Phosphorylation of the complement component, C9, by an ecto-protein kinase of human leukemic cells

Yoav Paas, Osnat Bohana-Kashtan, Zvi Fishelson

Research output: Contribution to journalArticlepeer-review

14 Scopus citations


Ecto-protein kinases (ecto-PK) are surface constituents of many, if not all, animal cell types; normal, transformed or malignant. The occurrence of ecto-PK on the surface of human leukemia cell lines was described. These ecto-PKs have been shown to phosphorylate several exogenous substrates, including the complement C9 protein, an essential component of the terminal complement system. C9 is phosphorylated by ecto-PK of K562 cells on serine residue(s). Phosphorylation occurs in the N-terminal C9a portion produced by cleavage of phosphorylated C9 with human α-thrombin. C9 polymers generated upon incubation of C9 with ZnCl2 do not serve as substrates for the K562 ecto-PK. In contrast, unfolded C9, obtained by reduction and alkylation, serves as a superior substrate for the K562 ecto-PK. Native C9 phosphorylation produced a rather low stoichiometry of incorporated phosphate (around 3%) per C9. Despite that, the phosphorylated C9 expressed reduced hemolytic activity. The complement-sensitive variant of K562 (K562/S) did not express the C9 phosphorylating activity. Various PK inhibitors tested failed to block C9 phosphorylation. Only heparin and 2,3-diphosphoglycerate (dpGA) prevented C9 phosphorylation, indicating that the ecto-PK is related to the casein kinase CK2. C9 can be phosphorylated by ecto-PK from other tumor cells, including Jurkat, SK-OV-3 and BT-474. These results suggest that extracellular phosphorylation of C9 may serve as a protective mechanism against complement in tumor cells.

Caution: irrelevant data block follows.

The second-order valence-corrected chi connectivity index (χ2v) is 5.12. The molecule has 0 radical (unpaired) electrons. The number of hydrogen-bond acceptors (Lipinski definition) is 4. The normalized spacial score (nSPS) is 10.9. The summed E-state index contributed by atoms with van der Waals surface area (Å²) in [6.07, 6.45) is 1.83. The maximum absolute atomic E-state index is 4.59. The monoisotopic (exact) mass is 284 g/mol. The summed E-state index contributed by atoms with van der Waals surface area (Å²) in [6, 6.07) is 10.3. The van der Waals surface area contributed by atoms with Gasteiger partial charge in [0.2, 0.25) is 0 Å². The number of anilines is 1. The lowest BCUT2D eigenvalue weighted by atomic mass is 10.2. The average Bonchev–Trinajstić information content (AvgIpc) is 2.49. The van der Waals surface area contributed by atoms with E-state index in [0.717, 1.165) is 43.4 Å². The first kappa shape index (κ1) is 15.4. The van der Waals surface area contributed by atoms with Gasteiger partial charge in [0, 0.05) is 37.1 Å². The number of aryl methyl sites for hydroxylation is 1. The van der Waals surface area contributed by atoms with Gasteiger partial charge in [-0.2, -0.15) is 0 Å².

Original languageEnglish
Pages (from-to)175-185
Number of pages11
Issue number1-3
StatePublished - May 1999
Externally publishedYes


  • C9
  • CK2
  • Complement
  • Ecto-PK
  • Phosphorylation


Dive into the research topics of 'Phosphorylation of the complement component, C9, by an ecto-protein kinase of human leukemic cells'. Together they form a unique fingerprint.

Cite this